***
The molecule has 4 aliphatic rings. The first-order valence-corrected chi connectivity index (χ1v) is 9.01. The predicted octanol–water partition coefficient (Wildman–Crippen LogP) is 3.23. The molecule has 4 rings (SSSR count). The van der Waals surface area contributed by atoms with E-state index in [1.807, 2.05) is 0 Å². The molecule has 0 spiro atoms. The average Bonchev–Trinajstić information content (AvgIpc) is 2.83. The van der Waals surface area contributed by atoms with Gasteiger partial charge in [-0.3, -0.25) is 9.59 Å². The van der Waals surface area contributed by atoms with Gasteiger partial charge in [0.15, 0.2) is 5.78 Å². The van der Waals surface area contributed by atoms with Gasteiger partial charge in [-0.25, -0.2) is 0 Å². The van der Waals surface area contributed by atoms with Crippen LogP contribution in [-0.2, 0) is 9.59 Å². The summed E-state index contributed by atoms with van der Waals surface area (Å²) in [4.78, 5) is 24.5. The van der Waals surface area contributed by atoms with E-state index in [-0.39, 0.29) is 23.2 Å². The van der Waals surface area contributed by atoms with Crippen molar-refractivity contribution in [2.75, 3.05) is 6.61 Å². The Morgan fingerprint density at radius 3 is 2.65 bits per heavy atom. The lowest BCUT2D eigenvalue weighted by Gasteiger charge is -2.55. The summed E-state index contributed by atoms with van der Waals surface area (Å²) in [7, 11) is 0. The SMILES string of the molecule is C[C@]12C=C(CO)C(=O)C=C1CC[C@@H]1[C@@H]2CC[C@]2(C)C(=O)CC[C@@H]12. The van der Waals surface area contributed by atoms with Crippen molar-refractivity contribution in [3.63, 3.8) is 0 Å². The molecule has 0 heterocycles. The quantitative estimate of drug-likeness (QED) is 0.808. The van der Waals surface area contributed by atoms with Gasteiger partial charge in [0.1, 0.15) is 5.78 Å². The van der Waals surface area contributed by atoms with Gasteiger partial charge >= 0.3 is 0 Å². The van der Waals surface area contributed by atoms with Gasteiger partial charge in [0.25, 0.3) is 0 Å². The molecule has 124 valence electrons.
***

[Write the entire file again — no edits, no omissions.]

The molecule has 4 aliphatic rings. The first-order valence-corrected chi connectivity index (χ1v) is 9.01. The predicted octanol–water partition coefficient (Wildman–Crippen LogP) is 3.23. The molecule has 4 rings (SSSR count). The van der Waals surface area contributed by atoms with E-state index in [1.807, 2.05) is 0 Å². The molecule has 0 spiro atoms. The average Bonchev–Trinajstić information content (AvgIpc) is 2.83. The van der Waals surface area contributed by atoms with Gasteiger partial charge in [-0.3, -0.25) is 9.59 Å². The van der Waals surface area contributed by atoms with Gasteiger partial charge in [0.15, 0.2) is 5.78 Å². The van der Waals surface area contributed by atoms with Gasteiger partial charge in [-0.25, -0.2) is 0 Å². The van der Waals surface area contributed by atoms with Crippen LogP contribution in [-0.2, 0) is 9.59 Å². The summed E-state index contributed by atoms with van der Waals surface area (Å²) in [4.78, 5) is 24.5. The van der Waals surface area contributed by atoms with E-state index in [-0.39, 0.29) is 23.2 Å². The van der Waals surface area contributed by atoms with Crippen molar-refractivity contribution in [2.75, 3.05) is 6.61 Å². The Morgan fingerprint density at radius 3 is 2.65 bits per heavy atom. The lowest BCUT2D eigenvalue weighted by Gasteiger charge is -2.55. The summed E-state index contributed by atoms with van der Waals surface area (Å²) in [7, 11) is 0. The SMILES string of the molecule is C[C@]12C=C(CO)C(=O)C=C1CC[C@@H]1[C@@H]2CC[C@]2(C)C(=O)CC[C@@H]12. The van der Waals surface area contributed by atoms with Crippen molar-refractivity contribution in [3.63, 3.8) is 0 Å². The molecule has 0 heterocycles. The quantitative estimate of drug-likeness (QED) is 0.808. The van der Waals surface area contributed by atoms with Gasteiger partial charge in [0.1, 0.15) is 5.78 Å². The van der Waals surface area contributed by atoms with Gasteiger partial charge >= 0.3 is 0 Å². The van der Waals surface area contributed by atoms with Gasteiger partial charge in [0.25, 0.3) is 0 Å². The molecule has 124 valence electrons.